Our bus roared up the side of the mountain as the announcer introduced our tour. The buses, he informed us, were specially designed for the steep inclines and sharp descents. As the intercom spoke calmly to us, telling us some history, the bus navigated turns with terrifying familiarity up a very winding road.
My palms began to sweat as I glanced at quaint villages shrinking below me. My stomach dropped and that familiar feeling of fear invaded. I believe I felt my adrenal gland squirt out all its adrenaline.
I’m not so good on the high places.
My children noticed my growing anxiety and jumped at the opportunity to claim superior courage. They were fearless, mom was not. They reminded me that clutching the armrest provided absolutely no help if the bus left the road and tumbled down the mountain. We were all goners.
Yes (tightly), I know!
They estimated how far we would roll and why we would need the tool hung up on the side of the bus to break the glass since, of course, there would be no survivors. They deduced the tool was there to calm the passengers on the ride.
Thank you for pointing that out. Good job on the deductive reasoning, children.
I became the focus of the ride as they did their best to exacerbate my fear and have some fun. We finally came to the top and the kids ran to the open fence that any large adult could slip through to see the views of the valley way, way, way below. They turned back with sly grins to wait for my inevitable, uncontrollable, completely expected, tense reminder.
Do not climb the fence!
It took me awhile to adjust to the high places. My view was initially limited because it was mainly the ground in front of my feet. By sheer will, I looked out tentatively. The villages below so tiny. The fences so non-existent. The air that stretched out before me when there should be hard ground.
I knew I was missing out on enjoying the spectacular sights because of my fear. Fear is so overpowering and irrational, it steals the moment. I didn’t want to miss out on this moment. The beauty, the grandeur, the awe of the high places.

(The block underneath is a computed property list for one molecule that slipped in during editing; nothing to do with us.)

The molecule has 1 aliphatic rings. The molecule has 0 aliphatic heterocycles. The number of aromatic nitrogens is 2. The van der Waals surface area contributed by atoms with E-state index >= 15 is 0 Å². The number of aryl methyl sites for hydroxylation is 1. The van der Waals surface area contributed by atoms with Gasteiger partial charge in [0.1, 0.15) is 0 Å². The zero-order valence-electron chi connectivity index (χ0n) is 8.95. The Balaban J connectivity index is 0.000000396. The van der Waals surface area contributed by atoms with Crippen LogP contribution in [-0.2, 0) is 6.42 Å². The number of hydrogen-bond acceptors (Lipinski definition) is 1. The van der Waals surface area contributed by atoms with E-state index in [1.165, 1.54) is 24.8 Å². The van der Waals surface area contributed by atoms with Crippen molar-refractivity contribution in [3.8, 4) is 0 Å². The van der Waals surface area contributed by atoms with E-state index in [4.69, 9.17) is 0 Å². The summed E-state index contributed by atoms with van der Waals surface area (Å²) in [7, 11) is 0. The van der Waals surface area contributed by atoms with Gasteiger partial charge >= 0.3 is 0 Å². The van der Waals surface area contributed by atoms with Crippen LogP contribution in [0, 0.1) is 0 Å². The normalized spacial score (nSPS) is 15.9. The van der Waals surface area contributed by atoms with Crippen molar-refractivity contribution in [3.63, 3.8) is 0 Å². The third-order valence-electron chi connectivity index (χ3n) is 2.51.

I had a choice of whether I was going to embrace the high places with all their danger and beauty. My memories could consist of dirt and rocks below me, or vast distances of beauty before me.
When I did start looking farther out, I saw deep blue shimmering lakes nestled between mountains. Green and yellow patchwork fields rolled between quaint cottages. Blue skies stretched far with white clouds and jutting grey mountains meeting.
It was spectacular.
My husband and I agreed that the kids needed him to fully enjoy climbing the rocks. I wandered the high places, a bit farther back from the edge than some, reflecting on that book I love, Hinds Feet on High Places.
The ascents to the high places with God are terrifying. Medical issues suddenly come to light, conflicts arise, disasters happen and we’re on a red bus screaming up to the high places where we are forced to trust Him or be miserable.
No one wishes for these things. On those ascents, I often live in the very immediate circumstance rather than lift my eyes up and out to look at the expanse of His creation, the beauty and the majesty.
After many ascents, I know the views from the top with the experience of His faithfulness on the way up, they are not to be traded. When I clutch the armrests of life, thinking I can save myself, the control I exert ends up controlling me.
The trip down the mountain in the special red bus was better. I looked out the window and enjoyed the views. My palms didn’t leave as much of a slimy residue on the armrests. The kids gave up their antics as they saw mom had finally gotten a grip on reality.
I suspect surrender always involves a battle, a reckoning, and a white flag. My regrets looking back on those ascents are that I didn’t acknowledge God’s sovereignty sooner.
I might have experienced more freedom and seen more of His wonder had I surrendered earlier.